Economic Literacy Seminar
“The greatest opportunity ever given to the world was thrown away because
the passion for equality made vain the hope for freedom.”        
                                                -Lord Acton



  1. Counteracting the obvious fallacies

  2. Developing a practical alternative agenda


  • Disclaimers

  1. Not a debate

  2. Not a comprehensive review


  • Terminology

  1. “Liberal”

  2. “Conservative”

  3. “Capitalism” vs. Free markets

  4. “Austrian School”


Major Economists we’ll be discussing:

  1. Adam Smith 1723 – 1790  Wealth of Nations

  2. Carl Menger 1840-1921 Principles of Economics

  3. Eugen von Böhm-Bewerk 1851-1914 Capital and Interest

  4. Ludwig von Mises 1881-1973 Socialism

  5. Friedrich Hayek 1899 – 1992 Road to Serfdom

  6. Milton Friedman 1912-2006 Capitalism and Freedom

  7. Thomas Sowell 1930-  Knowledge and Decisions


Other Economists:

  1. Jean-Babtiste Say 1767-1832

  2. Henry Hazlitt 1894-1993

  3. John Maynard Keynes 1883-1946



  1.  A naturally occurring phenomenon

  2. Exchange commodity

  3. Backed currency

  4. Fiat Currency

  5. Monetary policy vs. Market signals and reality

  6. Capital and interest



  1. Jobs Vs. Money Vs. “Stuff”

  2. Critique of Keynesian Economics

  3. Money keeps score but does not produce.

  4. Aggregate wealth is aggregate production

  5. What the government can do to “stimulate” the economy

STORY TIME:  Mercantilism, The Spanish, The Keynesians





Nature of socialism:

  1.  Subset of Collectivism

  2. Perfectionist

  3. Outcome based

  4. Based on desired reality instead of actual reality


Why it’s appealing

  1. Less stress

  2. Egalitarianism

  3. Security

  4. The totalitarian within

  5. Arrogance

  6. Why it works for families and in heaven


Why it doesn’t work with Humans on Earth

  1. We can’t predict the future

  2. We can’t change our basic nature

  3. We can’t understand more than the tiniest portion of available economic information

  4. Re-examining where socialism works.


Natural Progression

  1.  Democracy naturally less desirable than free markets

  2. Most supporters of socialism destined to be disappointed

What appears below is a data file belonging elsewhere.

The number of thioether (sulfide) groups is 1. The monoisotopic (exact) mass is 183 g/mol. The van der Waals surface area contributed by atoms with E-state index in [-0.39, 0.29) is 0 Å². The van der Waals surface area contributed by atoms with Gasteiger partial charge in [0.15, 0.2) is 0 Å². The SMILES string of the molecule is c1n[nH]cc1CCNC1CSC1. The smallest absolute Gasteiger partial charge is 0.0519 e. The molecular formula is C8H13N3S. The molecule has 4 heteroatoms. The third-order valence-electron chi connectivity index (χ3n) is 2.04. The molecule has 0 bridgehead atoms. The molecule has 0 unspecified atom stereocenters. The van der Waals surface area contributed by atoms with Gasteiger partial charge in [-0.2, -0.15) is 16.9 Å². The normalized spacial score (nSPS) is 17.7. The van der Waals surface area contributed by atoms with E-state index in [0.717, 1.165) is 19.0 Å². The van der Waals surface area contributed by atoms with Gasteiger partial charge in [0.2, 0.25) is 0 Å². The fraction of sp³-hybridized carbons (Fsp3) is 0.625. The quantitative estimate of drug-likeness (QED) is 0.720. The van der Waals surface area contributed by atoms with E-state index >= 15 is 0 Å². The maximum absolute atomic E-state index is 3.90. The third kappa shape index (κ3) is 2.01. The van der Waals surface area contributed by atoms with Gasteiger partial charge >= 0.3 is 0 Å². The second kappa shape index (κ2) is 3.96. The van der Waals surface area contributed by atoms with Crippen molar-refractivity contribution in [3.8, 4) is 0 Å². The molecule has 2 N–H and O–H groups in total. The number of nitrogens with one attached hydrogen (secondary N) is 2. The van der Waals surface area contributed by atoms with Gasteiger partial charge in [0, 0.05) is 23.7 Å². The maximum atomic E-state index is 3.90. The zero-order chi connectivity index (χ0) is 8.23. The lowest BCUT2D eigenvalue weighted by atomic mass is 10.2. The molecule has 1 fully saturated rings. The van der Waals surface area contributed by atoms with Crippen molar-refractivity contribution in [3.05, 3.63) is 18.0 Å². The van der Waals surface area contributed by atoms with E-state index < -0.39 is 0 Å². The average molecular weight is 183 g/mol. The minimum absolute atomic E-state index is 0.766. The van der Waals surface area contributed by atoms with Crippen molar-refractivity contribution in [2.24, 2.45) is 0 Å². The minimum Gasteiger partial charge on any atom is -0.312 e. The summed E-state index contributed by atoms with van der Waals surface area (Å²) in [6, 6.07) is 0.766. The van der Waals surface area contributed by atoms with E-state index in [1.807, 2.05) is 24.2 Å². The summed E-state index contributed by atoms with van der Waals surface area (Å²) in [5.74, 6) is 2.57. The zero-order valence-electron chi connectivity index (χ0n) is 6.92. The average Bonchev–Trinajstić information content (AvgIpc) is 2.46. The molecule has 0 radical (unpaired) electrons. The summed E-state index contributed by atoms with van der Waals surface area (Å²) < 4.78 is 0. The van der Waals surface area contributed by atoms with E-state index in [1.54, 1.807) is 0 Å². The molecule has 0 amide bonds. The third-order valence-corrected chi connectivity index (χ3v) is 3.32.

3. Legislative bodies incapable of processing information, delegate authority

  4. Impossibility of satisfying majority with economic plan, leads to force


 Foundations of Capitalism:

  1. Decisions are made by the people who pay the price or reap the benefit.

  2. Marketplace determines needs.  Who else?

  3. Market is huge information processing machine

  4. Price mechanism communicates needs along with incentive w/o force

  5. Roll of government (to secure freedom):

  1.  Externalities

  2. Technical monopolies

  3.  National Security

  4.  Law Enforcement

  5. Enforcing contracts

  6. Defining Property--stability

  7. Children and the insane




Competing Theories of Value

A.  Labor theory of value

  1. Marginal Utility theory

    1. Value is determined by buyer

    2. Value is situational

    3. Values can and do change with changing circumstances, after production

  2. Implications for exchange


Story Time II:British Stocking Makers



Specific issue in our time:


  1. Taxation

    1. Supply side vs. demand side

    2. Laffer Curve

  2. Education

  3. Medical care

  4. Price Gouging

  5. Monopoly

  6. Licensing: barber shops to liquor stores

  7. Discrimination

  8. The environment

  9. Protectionism and Outsourcing

  10. Immigration

  11. Minimum wage laws and rent control

  12. Overpopulation


What If the poor are still with us?

  1.  Comparing the realities of imperfect capitalism vs. perfect socialism

  2. The role of charity

  3. Incentives work both ways





Capital:   Assets not needed by their owner for immediate consumption and hence available for investment.  



1. Arrangement of economic affairs affording maximum freedom for individuals, and voluntary groups of individuals, to act with their own resources in the marketplace and reap the ensuing benefit or loss. 

2. In Marxism and other related philosophies, an economic system characterized by the exploitation of working people by those with “capital”.  Thus the name.

Collectivism: An economic/political system characterized by central control of economic activity in pursuit of specific goals derived by and individual leader a group of leaders or the majority.

Commodity:  A good, desired at a given time, for a purpose other than its consumption, such as for manufacture or investment.


1.  An adherent to the political philosophy characterized by a desire to keep current arrangements unchanged or, sometimes, to replace current arrangements with arrangement s perceived as being of older or more traditional origin. 

2. The opposite of liberal.

Demagogue:  A dishonest and manipulative politician who plays to popular passions by making statements  of convictions that he does not actually hold, and advocating policies that he does not actually favor and/or does not intend to implement.

Democracy:  A political system wherein political decisions are made by majority vote.